Camera: Nikon D800. Lens: 70 – 200 mm, f2.8 VR2 Nikon N.

Apple Chill Cloggers
The Apple Chill Cloggers
Bride and Bridesmaids

Summer 2015

The beginning of August marks the annual International Music Festival in Alnwick and an event where I have been taking photos for a number of years. This year has not been without problems for the organisers: six international groups were planned, but at the start of the festival, three had pulled out for varying reasons, two of them at the very last minute. This year was the 40th festival and everyone was hoping for something special. As it happens, the groups from Belgium, North Carolina and Ghana, that were able to come, have all been first class and have certainly maintained the spirit of the event.

This summer has so far been marked by a singular lack of decent summer weather. However, this did not spoil the Bride’s day for a local wedding in July, when I was asked to take a few pictures of the bride leaving home, with her bridesmaids, for the church wedding.

Photos above: A young performer with the Nkrabea Dance Ensemble from Ghana. An exceptionally talented and exciting group. 
The first photo was taken at an evening gala event at Alnwick Castle in very poor light. Flash was not an option meaning that a very high ISO of 2500 was needed to get any sort of a picture. Fortunately the D800 is an excellent performer at high ISO.

Camera: Nikon D800. Lens 70 – 200 mm, f2.8 Nikon N.

Photo left: The Bride with her bridesmaids. 

Camera Nikon D700. Lens: 24 – 70 mm, f2.8 Nikon N.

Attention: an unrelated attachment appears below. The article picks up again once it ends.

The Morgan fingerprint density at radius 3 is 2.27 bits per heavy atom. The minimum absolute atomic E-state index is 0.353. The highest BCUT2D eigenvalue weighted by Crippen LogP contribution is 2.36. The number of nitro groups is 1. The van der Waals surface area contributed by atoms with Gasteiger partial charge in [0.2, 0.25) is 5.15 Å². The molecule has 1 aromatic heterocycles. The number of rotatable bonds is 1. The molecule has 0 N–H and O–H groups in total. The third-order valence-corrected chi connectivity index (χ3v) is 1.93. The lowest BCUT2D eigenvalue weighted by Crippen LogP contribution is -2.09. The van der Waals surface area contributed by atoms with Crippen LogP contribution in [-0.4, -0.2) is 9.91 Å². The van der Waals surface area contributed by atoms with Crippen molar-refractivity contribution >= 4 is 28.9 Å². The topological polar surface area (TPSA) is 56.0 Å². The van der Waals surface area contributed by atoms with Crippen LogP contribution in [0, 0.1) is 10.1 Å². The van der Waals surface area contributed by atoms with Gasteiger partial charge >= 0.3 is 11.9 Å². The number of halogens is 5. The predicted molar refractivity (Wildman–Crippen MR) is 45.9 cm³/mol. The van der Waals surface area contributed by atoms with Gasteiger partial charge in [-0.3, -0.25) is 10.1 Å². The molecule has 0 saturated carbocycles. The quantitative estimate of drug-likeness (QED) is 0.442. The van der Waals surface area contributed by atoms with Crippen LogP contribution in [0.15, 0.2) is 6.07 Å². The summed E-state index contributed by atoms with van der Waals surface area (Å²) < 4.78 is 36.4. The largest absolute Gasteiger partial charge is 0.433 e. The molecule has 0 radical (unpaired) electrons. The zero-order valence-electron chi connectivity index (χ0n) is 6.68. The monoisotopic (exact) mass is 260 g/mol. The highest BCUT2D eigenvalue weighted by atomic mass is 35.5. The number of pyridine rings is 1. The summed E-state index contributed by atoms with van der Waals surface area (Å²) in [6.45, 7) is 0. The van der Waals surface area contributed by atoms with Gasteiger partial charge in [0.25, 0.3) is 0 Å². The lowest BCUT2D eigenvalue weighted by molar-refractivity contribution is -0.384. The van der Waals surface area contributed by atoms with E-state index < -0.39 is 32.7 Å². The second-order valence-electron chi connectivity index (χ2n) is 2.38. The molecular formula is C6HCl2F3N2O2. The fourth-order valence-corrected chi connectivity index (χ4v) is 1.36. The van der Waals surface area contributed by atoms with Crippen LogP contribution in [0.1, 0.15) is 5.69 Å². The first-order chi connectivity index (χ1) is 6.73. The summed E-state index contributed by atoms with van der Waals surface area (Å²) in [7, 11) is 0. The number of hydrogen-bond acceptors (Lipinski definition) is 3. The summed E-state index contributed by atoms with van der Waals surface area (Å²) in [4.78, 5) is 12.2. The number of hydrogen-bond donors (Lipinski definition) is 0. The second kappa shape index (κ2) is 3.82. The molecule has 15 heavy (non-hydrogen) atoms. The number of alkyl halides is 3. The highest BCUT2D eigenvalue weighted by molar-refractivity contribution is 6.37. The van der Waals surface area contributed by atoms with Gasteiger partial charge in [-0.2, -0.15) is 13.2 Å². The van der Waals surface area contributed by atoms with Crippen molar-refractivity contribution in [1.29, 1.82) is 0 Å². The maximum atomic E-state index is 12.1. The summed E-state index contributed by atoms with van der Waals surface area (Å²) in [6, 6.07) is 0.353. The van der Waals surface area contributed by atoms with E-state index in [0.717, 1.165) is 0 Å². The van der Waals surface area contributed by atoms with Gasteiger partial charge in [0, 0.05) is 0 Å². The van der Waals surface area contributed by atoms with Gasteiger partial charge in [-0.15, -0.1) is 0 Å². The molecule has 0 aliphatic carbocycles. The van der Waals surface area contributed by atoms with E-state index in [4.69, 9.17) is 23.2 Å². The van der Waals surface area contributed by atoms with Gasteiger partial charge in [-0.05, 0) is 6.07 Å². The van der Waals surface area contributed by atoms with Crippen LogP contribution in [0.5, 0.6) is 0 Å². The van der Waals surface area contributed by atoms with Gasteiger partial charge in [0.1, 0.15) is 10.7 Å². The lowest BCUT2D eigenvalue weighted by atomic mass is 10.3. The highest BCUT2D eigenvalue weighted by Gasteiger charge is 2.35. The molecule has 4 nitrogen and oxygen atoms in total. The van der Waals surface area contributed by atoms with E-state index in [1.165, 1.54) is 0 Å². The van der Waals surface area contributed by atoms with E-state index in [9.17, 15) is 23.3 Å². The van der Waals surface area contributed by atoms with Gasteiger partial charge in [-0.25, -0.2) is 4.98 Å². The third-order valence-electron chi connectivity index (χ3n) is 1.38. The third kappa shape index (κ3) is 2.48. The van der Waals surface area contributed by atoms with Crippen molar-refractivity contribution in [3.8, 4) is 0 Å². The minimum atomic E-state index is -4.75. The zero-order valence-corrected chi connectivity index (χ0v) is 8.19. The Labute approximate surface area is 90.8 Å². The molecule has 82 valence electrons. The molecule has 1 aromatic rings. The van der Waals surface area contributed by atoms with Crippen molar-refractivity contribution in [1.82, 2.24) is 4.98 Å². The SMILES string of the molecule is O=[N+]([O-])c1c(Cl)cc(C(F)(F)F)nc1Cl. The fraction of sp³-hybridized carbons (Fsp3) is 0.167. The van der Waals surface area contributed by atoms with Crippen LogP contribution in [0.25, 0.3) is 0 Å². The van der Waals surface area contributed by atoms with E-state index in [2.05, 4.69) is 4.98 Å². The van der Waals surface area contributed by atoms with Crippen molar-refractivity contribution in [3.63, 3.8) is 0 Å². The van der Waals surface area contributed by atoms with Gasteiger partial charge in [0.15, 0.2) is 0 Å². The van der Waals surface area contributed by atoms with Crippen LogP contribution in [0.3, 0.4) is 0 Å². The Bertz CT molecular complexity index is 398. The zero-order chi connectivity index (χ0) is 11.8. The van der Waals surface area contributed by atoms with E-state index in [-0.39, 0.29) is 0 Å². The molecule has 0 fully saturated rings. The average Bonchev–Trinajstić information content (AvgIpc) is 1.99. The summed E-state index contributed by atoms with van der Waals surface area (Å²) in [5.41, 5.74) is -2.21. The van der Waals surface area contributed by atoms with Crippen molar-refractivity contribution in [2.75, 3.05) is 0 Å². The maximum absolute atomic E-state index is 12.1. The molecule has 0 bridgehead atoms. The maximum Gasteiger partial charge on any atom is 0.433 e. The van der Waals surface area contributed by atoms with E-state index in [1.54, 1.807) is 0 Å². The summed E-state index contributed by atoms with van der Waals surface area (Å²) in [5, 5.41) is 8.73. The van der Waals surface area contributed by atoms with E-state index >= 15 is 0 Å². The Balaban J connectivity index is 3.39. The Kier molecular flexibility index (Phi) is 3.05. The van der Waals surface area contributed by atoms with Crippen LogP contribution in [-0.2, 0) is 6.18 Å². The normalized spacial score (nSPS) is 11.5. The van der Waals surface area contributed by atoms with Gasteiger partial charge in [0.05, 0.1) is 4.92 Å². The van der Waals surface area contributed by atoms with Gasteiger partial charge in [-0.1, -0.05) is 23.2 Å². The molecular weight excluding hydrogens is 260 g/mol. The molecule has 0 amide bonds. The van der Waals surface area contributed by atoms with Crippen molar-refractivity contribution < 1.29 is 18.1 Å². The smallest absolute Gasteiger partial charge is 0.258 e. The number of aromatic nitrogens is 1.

June 2015

An artist’s impression of yet another windfarm proposal to add to the existing spread of turbines in Northumberland. Whether this one will actually go ahead remains to be seen. The DECC have recently announced their intention to remove the subsidies paid to new windfarms and this will happen a year sooner than expected as the target level for green energy development, that was encouraged by the subsidies, has now been reached. Despite the fact that supporters of wind energy maintain it is the greenest and cheapest of the renewables, they now say that it cannot survive without subsidies, which leads me to question it’s validity as an affordable and serious source of future energy and the real motives behind the great rush for wind. Without the basic means to store energy produced by wind, it is fairly useless as a dependable source of base load.

Jim Clark Rally
May 31st 2015

The Jim Clark Rally. After the tragic events of last year, this year’s rally was a much simpler one day event, with the special stages all in the Kielder Forest area. The above photo is of Jock Armstrong’s Subaru Impreza just before he almost ran me over! Jock was the clear winner of all the special stages, but a one minute penalty cost him the overall victory to leave him in a final position of third.

Sir Jackie Stewart in Jim Clark's Lotus
SirJackie Stewart